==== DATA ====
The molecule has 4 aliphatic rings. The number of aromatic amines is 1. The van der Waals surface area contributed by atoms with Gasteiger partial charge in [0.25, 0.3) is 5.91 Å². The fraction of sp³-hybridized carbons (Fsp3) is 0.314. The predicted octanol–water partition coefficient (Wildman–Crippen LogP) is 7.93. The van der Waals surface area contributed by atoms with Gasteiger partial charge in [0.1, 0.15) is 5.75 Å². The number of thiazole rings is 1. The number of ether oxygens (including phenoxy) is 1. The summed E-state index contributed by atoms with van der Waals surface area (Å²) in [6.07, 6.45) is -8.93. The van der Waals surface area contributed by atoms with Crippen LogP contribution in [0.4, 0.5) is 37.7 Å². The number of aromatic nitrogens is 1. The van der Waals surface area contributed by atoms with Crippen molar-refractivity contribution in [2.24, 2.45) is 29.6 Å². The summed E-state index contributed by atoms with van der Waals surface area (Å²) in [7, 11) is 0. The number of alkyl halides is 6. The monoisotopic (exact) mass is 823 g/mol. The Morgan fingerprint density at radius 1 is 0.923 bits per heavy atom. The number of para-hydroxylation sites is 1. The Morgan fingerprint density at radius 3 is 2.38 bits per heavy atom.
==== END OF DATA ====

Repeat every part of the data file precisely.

The molecule has 4 aliphatic rings. The number of aromatic amines is 1. The van der Waals surface area contributed by atoms with Gasteiger partial charge in [0.25, 0.3) is 5.91 Å². The fraction of sp³-hybridized carbons (Fsp3) is 0.314. The predicted octanol–water partition coefficient (Wildman–Crippen LogP) is 7.93. The van der Waals surface area contributed by atoms with Gasteiger partial charge in [0.1, 0.15) is 5.75 Å². The number of thiazole rings is 1. The number of ether oxygens (including phenoxy) is 1. The summed E-state index contributed by atoms with van der Waals surface area (Å²) in [6.07, 6.45) is -8.93. The van der Waals surface area contributed by atoms with Crippen LogP contribution in [0.4, 0.5) is 37.7 Å². The number of aromatic nitrogens is 1. The van der Waals surface area contributed by atoms with Crippen molar-refractivity contribution in [2.24, 2.45) is 29.6 Å². The summed E-state index contributed by atoms with van der Waals surface area (Å²) in [7, 11) is 0. The number of alkyl halides is 6. The monoisotopic (exact) mass is 823 g/mol. The Morgan fingerprint density at radius 1 is 0.923 bits per heavy atom. The number of para-hydroxylation sites is 1. The Morgan fingerprint density at radius 3 is 2.38 bits per heavy atom.